My husband and I talk about hiking the Appalachian trail all the time. It looks so exciting from the outside and the feeling of accomplishment and self satisfaction must be absolutely incredible. But it never dawned on me to consider how the impact of 4-6 inseparable months, fighting environment and physical challenges, would have on our marriage.
In an article written for Bride Magazine, Liz Susong talks about her experience thru-hiking the Pacific Crest Trail with her husband. The trail goes from Mexico to Canada and spans over 2,650 miles of mountains, valleys and rivers. This was a dream of Liz’s husband and like every supporting wife, she eagerly adopted the challenge and went along. Well, the eagerly part isn’t quite true, but she didn’t want to miss out on a life changing experience with her husband. And, although she was not excited about living off the grid for any period of time, she loved him enough to share in his dream.
What she got from this adventure was a closer connection with her husband and an unspoken understanding of each other and trust. The road to this was hard and as Liz describes in her own words, “Every day out here pretty much goes like this: wake up, hike uphill several thousand feet, lose all feeling in your legs as you cross a river barefoot, risk your life crossing a river over some sh*** log, summit a pass, risk you life trying to climb down the other side, which is inevitably covered with varying degrees of slush snow, stumble across loose rocks, find a stunning lake and cry at its beauty, repeat”. Sounds like a blast, huh?!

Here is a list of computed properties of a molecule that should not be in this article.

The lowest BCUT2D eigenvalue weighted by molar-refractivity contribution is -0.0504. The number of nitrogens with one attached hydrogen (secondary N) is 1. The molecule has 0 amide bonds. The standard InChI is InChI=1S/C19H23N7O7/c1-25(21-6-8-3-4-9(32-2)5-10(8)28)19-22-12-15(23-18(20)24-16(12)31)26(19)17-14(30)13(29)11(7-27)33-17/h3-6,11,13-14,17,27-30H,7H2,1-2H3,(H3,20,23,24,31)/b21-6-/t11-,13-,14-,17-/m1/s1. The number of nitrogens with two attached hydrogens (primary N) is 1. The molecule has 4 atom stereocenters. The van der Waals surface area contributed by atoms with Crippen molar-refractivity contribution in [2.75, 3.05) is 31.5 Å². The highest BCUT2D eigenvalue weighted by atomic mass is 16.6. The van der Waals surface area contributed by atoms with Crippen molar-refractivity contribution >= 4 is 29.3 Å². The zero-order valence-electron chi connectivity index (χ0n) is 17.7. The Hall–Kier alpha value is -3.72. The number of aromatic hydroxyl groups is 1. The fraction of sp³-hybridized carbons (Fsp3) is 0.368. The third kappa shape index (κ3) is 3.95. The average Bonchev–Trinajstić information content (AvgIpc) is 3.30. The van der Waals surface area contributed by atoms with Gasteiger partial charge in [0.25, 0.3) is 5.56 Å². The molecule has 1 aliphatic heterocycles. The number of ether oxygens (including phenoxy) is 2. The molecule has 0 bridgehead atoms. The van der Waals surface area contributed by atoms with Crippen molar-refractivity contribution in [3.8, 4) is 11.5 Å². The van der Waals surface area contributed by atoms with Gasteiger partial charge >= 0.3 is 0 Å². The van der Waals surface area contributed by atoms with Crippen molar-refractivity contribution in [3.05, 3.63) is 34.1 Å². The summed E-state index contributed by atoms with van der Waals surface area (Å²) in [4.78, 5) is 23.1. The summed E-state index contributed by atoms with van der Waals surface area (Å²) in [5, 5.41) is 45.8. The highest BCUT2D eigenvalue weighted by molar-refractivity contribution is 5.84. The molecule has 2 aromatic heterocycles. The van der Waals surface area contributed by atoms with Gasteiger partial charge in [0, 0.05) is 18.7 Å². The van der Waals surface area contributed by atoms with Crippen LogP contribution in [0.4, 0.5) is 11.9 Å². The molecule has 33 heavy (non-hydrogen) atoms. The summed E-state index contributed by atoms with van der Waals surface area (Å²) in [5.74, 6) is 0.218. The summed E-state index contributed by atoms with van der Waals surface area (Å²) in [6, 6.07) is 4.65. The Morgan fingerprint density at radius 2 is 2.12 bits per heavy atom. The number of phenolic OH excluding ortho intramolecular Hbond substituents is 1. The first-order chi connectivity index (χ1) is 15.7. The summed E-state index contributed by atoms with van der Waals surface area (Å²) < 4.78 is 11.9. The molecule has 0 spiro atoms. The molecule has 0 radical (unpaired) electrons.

The hike wasn’t the only challenge and the couple found the preparations for a year with no income stressful on their young marriage. There was pressure to save every penny and anxiety over leaving a beloved job for six months. But, they made it and spent over three months together finding themselves and finding each other. Liz reflects that what amazed her about life on the trail is how little and how much happens simultaneously. Silence consumed hours of each day and the biggest events of each day was meals, bathroom breaks and choosing a spot to camp. But the lack of stimulation and entertainment brought with it a clearing of the mind, “space to sort through head trash, navigate hard relationships discussions that had been tabled for too long, and to just be together, looking out on a picturesque landscape after a long day, eating tasteless food and feeling content.”
Throughout her article, there is not a hint of regret, despite her detailed account of the physical treachery required to complete a 2,000+ mile hike. Liz did not complete the full trail, but her husband did, and I am sure she would agree that her time out there with him, was worth every painful step.
Read the original article here